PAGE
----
99 tw200
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Thread: 99 tw200

  1. #1
    Junior Member Tripp99's Avatar
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    99 tw200

    So I finally got lucky a few weeks ago and found a clean 99 TW not too far from where I live with about 8,000 miles on it going for $1400. Long story short I'm now a proud owner of a TeeDub! Even though it's an older model, the owner seemed to have taken good care of the bike and used it mainly for commuting to work. So I feel pretty good about the condition of it. It's been running great so far! Anything I should know about this particular year? Also any tips for taking good care of this bad boy would be greatly appreciated. I have little experience with mechanics but I'm not afraid to try and learn a thing or two! Here's a pic of the bike [ATTACH=CONFIG]30774
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  2. #2
    Senior Member vanillagorilla1's Avatar
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    Oh gawd not a 99!!!!




    Ok I'm just giving you a hard time. Nice looking bike. I like the old style bikes. I think they were built a little better. Some may argue but all the old ones I've seen have better crappy welds and such. I like the fork leg drains that were removed on later models. I also like the simpler slide carb vs the cv on the newer ones.

    If I were to pick one thing to check I would say check the cam chain adjuster. Might I add that any new bike I would comb over and tune up. Check chain and tires. Change oil, adjust valves, clean air filter, lube swing arm pivot,ect. A shop manual is a must have. Have fun
    93 tw. running like clockwork
    225 6 speed complete!
    82 honda gl500 silver wing. sold to a new home 11-24-17
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  3. #3
    Senior Member JustPassinThru's Avatar
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    There are shop manuals you can d/l for free.

    I can't tell you how I know - that would violate rules. But Google can be a friend - and if it lets you down, try Startpage.
    littletommy and Tripp99 like this.

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  5. #4
    Senior Member Cornelis's Avatar
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    Hello and welcome to the forum!

    I recommend all of the above and I want to emphasize that you check the cam chain because it is usually the main thing that gets overlooked on a TW!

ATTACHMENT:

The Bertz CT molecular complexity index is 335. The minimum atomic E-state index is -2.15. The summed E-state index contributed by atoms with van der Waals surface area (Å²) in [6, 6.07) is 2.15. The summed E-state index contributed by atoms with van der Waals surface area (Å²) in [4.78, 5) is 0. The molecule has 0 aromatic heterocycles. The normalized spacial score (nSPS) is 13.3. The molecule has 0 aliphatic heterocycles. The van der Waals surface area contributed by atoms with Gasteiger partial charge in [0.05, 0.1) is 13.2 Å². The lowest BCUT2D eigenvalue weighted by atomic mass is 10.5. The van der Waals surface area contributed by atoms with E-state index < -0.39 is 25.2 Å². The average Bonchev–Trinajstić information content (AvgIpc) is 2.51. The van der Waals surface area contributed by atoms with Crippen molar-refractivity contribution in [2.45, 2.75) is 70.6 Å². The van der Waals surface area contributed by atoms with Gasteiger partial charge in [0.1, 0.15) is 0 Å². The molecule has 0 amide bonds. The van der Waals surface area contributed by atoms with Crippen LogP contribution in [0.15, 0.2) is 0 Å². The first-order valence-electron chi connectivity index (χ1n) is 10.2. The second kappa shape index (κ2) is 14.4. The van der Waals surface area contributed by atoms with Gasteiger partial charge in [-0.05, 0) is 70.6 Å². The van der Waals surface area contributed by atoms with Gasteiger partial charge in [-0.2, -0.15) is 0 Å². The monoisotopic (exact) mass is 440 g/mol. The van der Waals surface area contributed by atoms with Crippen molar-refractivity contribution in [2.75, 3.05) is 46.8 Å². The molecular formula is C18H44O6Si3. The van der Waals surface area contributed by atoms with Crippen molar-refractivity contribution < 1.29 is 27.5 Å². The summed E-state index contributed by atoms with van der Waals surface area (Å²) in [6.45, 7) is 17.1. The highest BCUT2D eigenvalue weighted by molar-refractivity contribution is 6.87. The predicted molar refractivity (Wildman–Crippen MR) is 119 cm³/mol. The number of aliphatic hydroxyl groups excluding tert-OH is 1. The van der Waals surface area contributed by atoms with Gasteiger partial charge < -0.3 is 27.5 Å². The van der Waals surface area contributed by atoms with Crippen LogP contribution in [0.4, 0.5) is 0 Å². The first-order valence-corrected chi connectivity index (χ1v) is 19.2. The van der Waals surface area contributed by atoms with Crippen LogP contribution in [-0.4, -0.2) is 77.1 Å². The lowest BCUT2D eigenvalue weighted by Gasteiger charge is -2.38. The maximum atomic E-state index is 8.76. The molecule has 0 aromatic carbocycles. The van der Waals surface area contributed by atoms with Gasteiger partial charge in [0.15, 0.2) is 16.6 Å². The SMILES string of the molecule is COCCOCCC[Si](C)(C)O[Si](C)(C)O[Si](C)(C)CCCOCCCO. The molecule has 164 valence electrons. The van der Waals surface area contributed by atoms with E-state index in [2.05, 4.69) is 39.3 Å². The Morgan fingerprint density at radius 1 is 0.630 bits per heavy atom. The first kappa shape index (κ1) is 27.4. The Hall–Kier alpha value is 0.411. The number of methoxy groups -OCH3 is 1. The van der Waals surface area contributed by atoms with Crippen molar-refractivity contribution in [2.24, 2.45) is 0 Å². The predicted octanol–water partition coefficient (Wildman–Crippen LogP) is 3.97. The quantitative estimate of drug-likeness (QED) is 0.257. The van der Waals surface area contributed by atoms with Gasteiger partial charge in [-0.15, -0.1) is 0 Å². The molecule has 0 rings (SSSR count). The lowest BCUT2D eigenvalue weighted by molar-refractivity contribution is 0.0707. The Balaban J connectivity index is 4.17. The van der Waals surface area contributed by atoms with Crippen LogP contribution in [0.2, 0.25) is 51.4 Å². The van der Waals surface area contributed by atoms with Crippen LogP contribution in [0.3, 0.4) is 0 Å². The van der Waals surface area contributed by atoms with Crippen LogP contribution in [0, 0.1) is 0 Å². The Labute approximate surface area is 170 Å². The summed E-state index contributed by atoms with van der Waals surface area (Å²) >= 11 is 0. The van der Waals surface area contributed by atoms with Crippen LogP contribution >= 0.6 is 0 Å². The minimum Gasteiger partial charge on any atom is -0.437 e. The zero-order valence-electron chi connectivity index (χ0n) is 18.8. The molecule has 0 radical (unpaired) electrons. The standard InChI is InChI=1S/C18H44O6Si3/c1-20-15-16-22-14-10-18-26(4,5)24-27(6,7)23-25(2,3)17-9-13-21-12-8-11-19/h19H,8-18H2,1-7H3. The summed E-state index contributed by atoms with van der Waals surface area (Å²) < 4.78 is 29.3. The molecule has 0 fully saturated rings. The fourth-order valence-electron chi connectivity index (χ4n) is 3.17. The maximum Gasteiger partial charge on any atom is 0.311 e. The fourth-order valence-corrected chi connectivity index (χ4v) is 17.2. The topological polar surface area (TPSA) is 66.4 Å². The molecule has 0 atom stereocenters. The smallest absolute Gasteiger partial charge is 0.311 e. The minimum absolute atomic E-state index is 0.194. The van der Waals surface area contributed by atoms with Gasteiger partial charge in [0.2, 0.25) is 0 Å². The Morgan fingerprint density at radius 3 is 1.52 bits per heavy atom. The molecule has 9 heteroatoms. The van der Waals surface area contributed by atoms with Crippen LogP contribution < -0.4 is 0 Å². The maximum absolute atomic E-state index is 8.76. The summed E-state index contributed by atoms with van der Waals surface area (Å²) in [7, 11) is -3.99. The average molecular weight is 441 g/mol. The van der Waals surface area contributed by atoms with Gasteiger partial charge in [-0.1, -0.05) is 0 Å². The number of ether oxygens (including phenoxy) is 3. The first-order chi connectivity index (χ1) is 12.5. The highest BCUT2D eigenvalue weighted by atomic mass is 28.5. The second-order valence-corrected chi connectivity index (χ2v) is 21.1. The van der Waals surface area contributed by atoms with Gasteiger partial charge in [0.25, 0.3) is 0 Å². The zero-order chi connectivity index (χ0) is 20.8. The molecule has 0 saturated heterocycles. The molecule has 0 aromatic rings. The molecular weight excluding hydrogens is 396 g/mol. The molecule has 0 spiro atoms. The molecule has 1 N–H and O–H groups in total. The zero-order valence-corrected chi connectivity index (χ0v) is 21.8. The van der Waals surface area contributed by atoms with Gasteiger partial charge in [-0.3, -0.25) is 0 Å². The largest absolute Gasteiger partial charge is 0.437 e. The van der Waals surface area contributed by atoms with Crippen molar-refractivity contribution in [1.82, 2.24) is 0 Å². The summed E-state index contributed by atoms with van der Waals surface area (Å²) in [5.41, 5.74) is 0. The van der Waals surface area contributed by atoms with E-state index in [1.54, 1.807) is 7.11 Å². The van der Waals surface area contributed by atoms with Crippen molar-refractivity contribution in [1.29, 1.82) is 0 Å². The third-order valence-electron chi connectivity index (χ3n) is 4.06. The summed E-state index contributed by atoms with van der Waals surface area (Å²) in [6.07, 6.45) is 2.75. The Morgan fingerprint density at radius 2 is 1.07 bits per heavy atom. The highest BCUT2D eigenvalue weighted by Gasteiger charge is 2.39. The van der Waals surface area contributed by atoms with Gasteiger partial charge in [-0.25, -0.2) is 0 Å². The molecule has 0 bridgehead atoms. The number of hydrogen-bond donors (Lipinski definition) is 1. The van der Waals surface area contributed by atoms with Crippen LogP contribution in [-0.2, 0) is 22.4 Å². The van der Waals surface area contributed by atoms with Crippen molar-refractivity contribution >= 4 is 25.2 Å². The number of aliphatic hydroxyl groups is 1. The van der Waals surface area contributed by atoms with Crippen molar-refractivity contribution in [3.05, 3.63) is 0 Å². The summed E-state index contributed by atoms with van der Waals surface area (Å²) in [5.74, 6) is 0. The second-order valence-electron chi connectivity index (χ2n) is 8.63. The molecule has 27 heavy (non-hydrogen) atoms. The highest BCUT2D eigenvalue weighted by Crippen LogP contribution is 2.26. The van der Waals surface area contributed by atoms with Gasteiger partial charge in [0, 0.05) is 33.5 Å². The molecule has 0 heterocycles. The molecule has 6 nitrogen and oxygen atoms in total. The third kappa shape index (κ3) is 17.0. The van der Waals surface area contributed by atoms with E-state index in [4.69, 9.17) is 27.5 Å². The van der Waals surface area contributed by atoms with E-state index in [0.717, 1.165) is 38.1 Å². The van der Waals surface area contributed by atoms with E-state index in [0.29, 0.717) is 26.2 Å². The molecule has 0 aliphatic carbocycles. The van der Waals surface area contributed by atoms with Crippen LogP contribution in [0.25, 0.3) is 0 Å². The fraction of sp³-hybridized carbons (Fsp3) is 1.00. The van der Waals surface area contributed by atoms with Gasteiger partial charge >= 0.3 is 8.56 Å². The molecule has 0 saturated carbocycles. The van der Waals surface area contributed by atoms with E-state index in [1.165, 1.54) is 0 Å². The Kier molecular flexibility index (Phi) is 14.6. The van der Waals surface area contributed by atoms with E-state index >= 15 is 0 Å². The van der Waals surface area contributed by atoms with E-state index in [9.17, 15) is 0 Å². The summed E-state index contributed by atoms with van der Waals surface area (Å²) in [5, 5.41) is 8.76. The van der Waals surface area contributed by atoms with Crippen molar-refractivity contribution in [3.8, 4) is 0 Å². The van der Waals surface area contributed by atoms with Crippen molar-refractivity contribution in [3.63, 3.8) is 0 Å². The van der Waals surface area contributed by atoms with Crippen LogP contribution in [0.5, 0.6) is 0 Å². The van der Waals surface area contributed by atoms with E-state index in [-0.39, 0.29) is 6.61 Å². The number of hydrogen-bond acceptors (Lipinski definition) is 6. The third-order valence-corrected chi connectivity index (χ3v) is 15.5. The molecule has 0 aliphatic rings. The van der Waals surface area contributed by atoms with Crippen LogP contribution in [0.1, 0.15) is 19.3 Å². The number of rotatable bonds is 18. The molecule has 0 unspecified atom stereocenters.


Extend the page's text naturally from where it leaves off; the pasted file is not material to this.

It requires a bit of technical expertise to do it yourself so I recommend taking it to the local Yamaha dealer or any good bike shop so that the mechanics check it for you.

    If the cam chain is too slack it has a negative influence on the bike's performance.
    littletommy likes this.
    1990 Yamaha TW200Hidden Content _____________ Come to Me, all you who are weary and burdened, and I will give you rest. - Matthew 11:28
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  6. #5
    Senior Member vanillagorilla1's Avatar
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    When you change the oil. For the love of God use the right oil filter. Hopefully that will keep you off the "I got a new dub and blew it up" list. 4 small holes on the end. If you get one without the holes take it back and throw it at the parts guy behind the counter!!
    93 tw. running like clockwork
    225 6 speed complete!
    82 honda gl500 silver wing. sold to a new home 11-24-17
    03 ducati monster 800sie. full rebuild and a danger to the public Hidden Content for sale

  7. #6
    Junior Member Tripp99's Avatar
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    Quote Originally Posted by Cornelis View Post
    Hello and welcome to the forum!

    I recommend all of the above and I want to emphasize that you check the cam chain because it is usually the main thing that gets overlooked on a TW!

    It requires a bit of technical expertise to do it yourself so I recommend taking it to the local Yamaha dealer or any good bike shop so that the mechanics check it for you.

    If the cam chain is too slack it has a negative influence on the bike's performance.
    Thanks for the advice! I'll get that checked for sure.
    Cornelis and littletommy like this.

  8. #7
    Senior Member mrlmd's Avatar
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    Also check out the age of the tires by looking at the date stamp in a little rectangular box on the sidewall. The first two numbers are the month, and the last two numbers are the year, of manufacture of the tires. If they are original (17 years old), despite the amount of tread left on them, they will be hardened from age and dangerous if you ride on the roads because they have lost a lost of traction with age. If you are just going to ride offroad on trails, they may be OK, but you still have to get there via paved roads most of the time. It's recommended to change out tires every 6-7 years or so, as a safety issue.
    The nice thing about the older bikes is that they came with a kickstarter, nice to have in an emergency.
    littletommy likes this.

  9. #8
    Senior Member Mattwings's Avatar
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    Tires based on the picture, oil, chain, timing chain, really simple bikes!
    littletommy likes this.

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